Coal Tattoo

Federal No. 2: Model mine under federal scrutiny


Labor Secretary Hilda Solis, right,  during a visit to Patriot Coal’s Federal No. 2 Mine in northern West Virginia in August 2009.

We had an exclusive story in today’s Gazette print edition and online about major safety concerns at Patriot Coal’s Federal No. 2 Mine up outside of Morgantown.

Federal prosecutors are actively investigating whether mine managers there falsified safety records to cover up explosive levels of methane in sealed areas of the underground operation.

This revelation is a bit inconvenient for Labor Secretary Hilda Solis, who visited the mine last year and touted its fine safety record, and for MSHA chief Joe Main, because this is a United Mine Workers operation that is frequently held up as an example of the best the coal industry has to offer.

At the time of the Solis visit, Tim Huber of The Associated Press wrote:

Patriot’s Federal No. 2 is regarded by labor, industry and regulators as a well-run, safe operation. Like other West Virginia underground mines, it already has added airtight emergency shelters, caches of oxygen and other improvements required by the state after a pair of high-profile accidents killed 14 miners in January 2006.

But Coal Tattoo readers were given this information:

Indeed, Federal No. 2 has for many years had a strong safety record. The mine lists no deaths going back to at least 1995. Its non-fatal injury rate has been better than the national average in 12 of the last 14 years, according to U.S. Mine Safety and Health Administration records.

But the most recent quarterly results available on MSHA’s Web site — for the period from January through March 2009 — show a non-fatal injury rate that is more than twice the national average. That rate includes 20 injuries during the first quarter of the year. And other MSHA data includes a list of 10 more injuries in the second quarter — meaning more miners have been hurt at this operation during the first half of 2009 that were typically hurt in a full year going back more than a decade.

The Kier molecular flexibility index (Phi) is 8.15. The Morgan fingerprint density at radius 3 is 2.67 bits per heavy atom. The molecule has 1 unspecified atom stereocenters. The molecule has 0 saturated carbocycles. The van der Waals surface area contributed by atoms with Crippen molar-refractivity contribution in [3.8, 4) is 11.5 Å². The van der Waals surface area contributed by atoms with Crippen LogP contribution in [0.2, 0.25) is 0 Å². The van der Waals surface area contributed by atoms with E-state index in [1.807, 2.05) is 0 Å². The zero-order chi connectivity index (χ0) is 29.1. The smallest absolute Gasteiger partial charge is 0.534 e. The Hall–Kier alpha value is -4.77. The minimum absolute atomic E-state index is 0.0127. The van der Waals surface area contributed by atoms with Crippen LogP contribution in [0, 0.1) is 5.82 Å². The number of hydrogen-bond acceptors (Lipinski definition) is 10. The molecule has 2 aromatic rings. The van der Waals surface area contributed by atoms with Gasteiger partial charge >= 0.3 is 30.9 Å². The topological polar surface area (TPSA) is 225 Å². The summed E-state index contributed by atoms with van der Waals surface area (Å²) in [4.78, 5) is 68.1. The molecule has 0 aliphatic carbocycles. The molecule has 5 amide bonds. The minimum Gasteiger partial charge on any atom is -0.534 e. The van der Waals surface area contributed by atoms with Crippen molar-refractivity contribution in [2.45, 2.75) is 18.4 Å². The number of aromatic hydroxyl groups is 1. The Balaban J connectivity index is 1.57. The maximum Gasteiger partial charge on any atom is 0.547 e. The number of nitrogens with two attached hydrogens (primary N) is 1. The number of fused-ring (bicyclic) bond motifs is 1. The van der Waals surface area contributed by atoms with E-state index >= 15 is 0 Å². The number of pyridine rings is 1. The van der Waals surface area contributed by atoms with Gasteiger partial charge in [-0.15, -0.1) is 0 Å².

Coal Tattoo also reported:

Mine safety and health violations at Federal No. 2 are also on the rise, according to MSHA data.

For the decade 1995 through 2004, the operation averaged a violation rate of 37 violations for every 200,000 hours worked. Since then, Federal No. 2 has averaged 65 violations per 200,000 hours worked.

And how about this idea that Federal No. 2 was way ahead of the curve in improving its emergency equipment and practices in response to the Sago Mine disaster?

In addition:

And how about this idea that Federal No. 2 was way ahead of the curve in improving its emergency equipment and practices in response to the Sago Mine disaster?

Well, I took a look at the most recent quarterly inspection by MSHA. It began on July 1 and is ongoing. So far, MSHA inspectors have issued 27 citations.

Those citations included two violations of rules governing mine escape tunnelsfirefighting equipment, one violation of MSHA rules governing sprinklers,  and two violations of rules governing escapeway maps. (including not having required “lifelines” to lead miners to the emergency breathing device caches — a new requirement post-Sago), one violation of rules governing

Not for nothing, but the mine’s previous quarterly inspection, from April through June, also prompted two citations for violations of firefighting equipment rules and one for a violation of communications equipment rules.

I wondered in this blog whether Solis or Main asked UMWA workers at Federal No. 2 about this troubling statistics … we didn’t find out, because the Labor Department closed to visit — except for a press conference — to all reporters except one from the Wall Street Journal, who didn’t address these issues in her coverage.

West Virginia mine safety officials, including director Ron Wooten, were very open yesterday about the situation at Federal No. 2, perhaps at least in part because the federal criminal probe essentially halted any state investigation into the matter.

I’ve asked for an interview with Joe Main to ask him what’s going on now at Federal No. 2.  So far, MSHA has said Main won’t talk … I guess we’ll find out how much MSHA is on board with the Obama administration’s professed interest in open government and transparency.